A young kid from Compton, California decides to enter the NBA draft, as he leaves after one year with the University of South California (USC). The Toronto Raptors have selected, DeMar DeRozan. He’s a young fella, only 19 years of age, but has tremendous upside, extremely athletic, but raw.
That kid we once knew has finally grown into a basketball player. He came from his rookie year, being a young role player, relied on to run the floor and guard his match-up, to being a player now relied on as a go to option, and core piece for this franchise.
His growth this season has been impressive, and has been a diamond in the rough for a team that has faced inconsistency, health issues, and failed expectations.
Start at the beginning of the season. DeMar signed an approximate 4 year, $38 million dollar deal on the first game of the 2012-2013 season against the Indiana Pacers. DeMar stepped into the spotlight this season, when the team labelled him with the pressures to be the go-to-guy. As the contract extension was signed, disapproval followed. Is DeMar overpaid? Is he going to be an all-star? He’s barely improved, why is being signed for so much money?
DeMar didn’t exactly open up the season against the Pacers with a bang, but maybe that was the excitement of a new contract, a new season, a new environment, and new expectations. He followed up that game with a magnificent November, with 8 out of 16 games scoring 20+ points, and 8 games with 5+ rebounds. DeMar also tied his career high of 37 points against the Utah Jazz in a terrific triple-overtime game, where DeMar had carried the team, until the final moments of the game where Utah was able to pull away.
December and January came around the corner, and these were months that DeMar has struggled with from the past. This wasn’t the case this season, as DeMar stayed consistent throughout the duration of the middle of the season, only having 4 single digit scoring games out of a possible 29. Not only was he contributing in the scoring department, he was getting to the boards on a consistent basis, averaging 4 rebounds in those two months, with 11 games of 5+ rebounds.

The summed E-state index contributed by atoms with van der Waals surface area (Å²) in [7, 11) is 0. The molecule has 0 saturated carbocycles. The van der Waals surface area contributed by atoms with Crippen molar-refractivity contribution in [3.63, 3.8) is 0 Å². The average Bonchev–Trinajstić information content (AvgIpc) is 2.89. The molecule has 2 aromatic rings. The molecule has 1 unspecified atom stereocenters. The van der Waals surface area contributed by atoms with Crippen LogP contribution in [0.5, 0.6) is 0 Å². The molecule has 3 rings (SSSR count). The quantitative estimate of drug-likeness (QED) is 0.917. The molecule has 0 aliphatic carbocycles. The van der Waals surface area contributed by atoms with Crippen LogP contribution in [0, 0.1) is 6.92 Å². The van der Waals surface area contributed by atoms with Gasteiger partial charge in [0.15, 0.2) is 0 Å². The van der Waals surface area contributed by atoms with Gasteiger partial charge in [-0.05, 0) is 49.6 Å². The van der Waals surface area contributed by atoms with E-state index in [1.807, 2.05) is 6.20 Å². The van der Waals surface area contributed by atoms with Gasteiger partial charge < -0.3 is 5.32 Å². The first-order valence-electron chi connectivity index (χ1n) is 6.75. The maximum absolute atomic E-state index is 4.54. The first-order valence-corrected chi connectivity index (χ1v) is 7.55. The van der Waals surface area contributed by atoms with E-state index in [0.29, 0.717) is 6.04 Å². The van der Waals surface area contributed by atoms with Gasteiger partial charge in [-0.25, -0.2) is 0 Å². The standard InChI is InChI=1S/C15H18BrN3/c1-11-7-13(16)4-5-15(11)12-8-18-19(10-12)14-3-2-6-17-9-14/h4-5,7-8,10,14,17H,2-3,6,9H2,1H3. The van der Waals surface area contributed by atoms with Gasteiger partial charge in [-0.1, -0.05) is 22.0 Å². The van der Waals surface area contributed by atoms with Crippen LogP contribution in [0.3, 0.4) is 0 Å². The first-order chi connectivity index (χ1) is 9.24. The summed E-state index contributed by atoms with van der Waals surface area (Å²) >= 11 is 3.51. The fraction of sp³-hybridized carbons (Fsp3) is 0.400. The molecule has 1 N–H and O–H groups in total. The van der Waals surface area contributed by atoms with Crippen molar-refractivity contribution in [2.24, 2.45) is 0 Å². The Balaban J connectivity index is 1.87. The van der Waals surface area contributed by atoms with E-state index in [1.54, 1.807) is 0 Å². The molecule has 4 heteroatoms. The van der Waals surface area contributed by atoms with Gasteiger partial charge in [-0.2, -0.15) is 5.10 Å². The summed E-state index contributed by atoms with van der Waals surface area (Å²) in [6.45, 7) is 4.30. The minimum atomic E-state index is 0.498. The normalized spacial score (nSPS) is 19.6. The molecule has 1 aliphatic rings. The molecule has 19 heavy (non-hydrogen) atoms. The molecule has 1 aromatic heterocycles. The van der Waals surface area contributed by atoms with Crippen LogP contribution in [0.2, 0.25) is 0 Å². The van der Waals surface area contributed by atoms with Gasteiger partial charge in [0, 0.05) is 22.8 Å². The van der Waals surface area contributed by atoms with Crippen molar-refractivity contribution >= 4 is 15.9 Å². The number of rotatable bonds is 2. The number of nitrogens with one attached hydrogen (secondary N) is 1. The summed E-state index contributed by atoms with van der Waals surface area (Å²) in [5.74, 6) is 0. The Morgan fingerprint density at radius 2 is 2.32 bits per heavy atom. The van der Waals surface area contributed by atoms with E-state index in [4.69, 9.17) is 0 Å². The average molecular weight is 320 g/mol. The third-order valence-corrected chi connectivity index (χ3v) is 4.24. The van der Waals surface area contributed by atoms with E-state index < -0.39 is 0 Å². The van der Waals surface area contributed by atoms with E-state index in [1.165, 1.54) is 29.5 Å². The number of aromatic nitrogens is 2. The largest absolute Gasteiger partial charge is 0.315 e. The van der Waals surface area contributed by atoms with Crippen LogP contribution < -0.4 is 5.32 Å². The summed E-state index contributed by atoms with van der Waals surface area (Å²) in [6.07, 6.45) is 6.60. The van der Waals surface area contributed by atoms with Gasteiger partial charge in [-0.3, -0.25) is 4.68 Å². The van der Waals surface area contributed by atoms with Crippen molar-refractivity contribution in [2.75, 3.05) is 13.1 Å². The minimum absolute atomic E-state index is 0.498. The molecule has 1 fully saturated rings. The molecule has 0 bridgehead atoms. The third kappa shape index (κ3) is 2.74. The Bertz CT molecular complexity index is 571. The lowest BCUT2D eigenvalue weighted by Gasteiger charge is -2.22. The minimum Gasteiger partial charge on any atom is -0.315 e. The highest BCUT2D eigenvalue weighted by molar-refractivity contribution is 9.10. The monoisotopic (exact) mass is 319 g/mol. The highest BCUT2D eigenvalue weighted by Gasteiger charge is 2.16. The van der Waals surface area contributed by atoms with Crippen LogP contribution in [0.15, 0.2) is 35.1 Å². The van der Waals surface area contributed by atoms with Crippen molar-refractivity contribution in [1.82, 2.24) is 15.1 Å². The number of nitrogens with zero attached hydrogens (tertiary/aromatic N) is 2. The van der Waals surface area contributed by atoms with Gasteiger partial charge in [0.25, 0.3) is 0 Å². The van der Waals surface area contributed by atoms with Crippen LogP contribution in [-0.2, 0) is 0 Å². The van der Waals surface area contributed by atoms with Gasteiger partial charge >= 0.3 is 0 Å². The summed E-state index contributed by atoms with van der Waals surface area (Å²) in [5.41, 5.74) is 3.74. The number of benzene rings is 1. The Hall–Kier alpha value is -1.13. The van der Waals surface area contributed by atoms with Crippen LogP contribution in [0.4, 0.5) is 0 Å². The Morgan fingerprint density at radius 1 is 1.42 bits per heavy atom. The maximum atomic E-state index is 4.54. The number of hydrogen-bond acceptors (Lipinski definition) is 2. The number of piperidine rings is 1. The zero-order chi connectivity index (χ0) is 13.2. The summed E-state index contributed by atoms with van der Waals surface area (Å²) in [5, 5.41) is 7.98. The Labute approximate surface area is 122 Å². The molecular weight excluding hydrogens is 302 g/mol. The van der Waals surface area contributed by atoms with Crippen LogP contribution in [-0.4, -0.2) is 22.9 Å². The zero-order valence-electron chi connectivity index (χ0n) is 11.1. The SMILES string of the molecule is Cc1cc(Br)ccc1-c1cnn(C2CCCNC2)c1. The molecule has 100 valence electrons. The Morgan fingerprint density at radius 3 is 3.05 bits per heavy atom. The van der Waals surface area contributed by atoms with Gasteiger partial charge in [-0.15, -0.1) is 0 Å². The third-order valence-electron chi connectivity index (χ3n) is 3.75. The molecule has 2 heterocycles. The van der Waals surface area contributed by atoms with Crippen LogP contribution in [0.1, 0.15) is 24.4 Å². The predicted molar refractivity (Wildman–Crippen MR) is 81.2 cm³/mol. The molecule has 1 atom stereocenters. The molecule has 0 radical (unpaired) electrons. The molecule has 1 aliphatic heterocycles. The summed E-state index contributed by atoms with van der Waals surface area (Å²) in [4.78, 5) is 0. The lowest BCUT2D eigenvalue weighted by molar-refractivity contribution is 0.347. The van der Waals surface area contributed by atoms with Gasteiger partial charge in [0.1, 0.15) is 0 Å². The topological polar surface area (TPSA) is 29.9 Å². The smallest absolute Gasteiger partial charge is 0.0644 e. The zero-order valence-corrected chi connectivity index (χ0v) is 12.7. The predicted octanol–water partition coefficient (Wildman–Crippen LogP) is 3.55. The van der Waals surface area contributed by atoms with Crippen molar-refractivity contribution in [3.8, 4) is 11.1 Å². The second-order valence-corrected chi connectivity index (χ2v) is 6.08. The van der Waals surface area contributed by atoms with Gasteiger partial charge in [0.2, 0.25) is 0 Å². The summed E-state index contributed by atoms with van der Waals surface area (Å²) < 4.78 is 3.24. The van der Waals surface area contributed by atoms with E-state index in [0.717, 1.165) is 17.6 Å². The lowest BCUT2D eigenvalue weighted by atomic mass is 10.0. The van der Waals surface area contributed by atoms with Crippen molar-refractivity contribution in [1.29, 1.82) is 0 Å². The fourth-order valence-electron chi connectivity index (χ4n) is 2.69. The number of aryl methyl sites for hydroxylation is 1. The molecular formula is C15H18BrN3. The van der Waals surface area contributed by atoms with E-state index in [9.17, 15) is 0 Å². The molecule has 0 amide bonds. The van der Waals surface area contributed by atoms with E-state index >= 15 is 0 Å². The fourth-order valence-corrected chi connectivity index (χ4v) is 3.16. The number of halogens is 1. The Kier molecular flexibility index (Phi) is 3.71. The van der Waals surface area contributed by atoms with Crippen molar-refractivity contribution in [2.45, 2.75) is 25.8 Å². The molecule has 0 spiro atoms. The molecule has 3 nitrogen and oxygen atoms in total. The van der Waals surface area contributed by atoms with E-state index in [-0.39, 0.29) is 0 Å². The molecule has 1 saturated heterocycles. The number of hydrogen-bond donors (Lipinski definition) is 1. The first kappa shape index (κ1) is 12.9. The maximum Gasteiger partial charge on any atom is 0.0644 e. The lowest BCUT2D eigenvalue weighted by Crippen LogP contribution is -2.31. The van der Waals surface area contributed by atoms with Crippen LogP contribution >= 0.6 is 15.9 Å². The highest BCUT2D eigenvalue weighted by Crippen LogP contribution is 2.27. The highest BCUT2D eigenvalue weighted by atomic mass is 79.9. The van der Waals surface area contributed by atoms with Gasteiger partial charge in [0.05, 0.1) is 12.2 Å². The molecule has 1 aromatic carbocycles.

DeMar was not only scoring and hitting the glass, he was going back to his roots – something he lacked doing in the previous season – which was attacking the rim. Up to this very point, DeMar is tied with Paul Pierce for 9th in the league in total free throw attempts, and 7th in total free throw makes (14th in free throw attempts per game, and tied for 9th in free throw makes per game). In the month of February, he had two career bests in terms of getting to the free throw line and making his free shots. DeMar was 100% from the line, going 14-14 against the Miami Heat on February 3rd. He than had another career game in the same month, going 14-15 against the Cleveland Cavaliers on February 27th.
DD also added a post game to his arsenal. DeMar comes down the court in transition, and you will see him turn his back to the basket, and look to take a player out on the block. The team isn’t hesitant to get him the ball on the low block, because he’s very effective when working the ‘back to the basket’ game. The turnaround jumpers, the shooting over top of defenders, and improved ball handling are reason for his current success.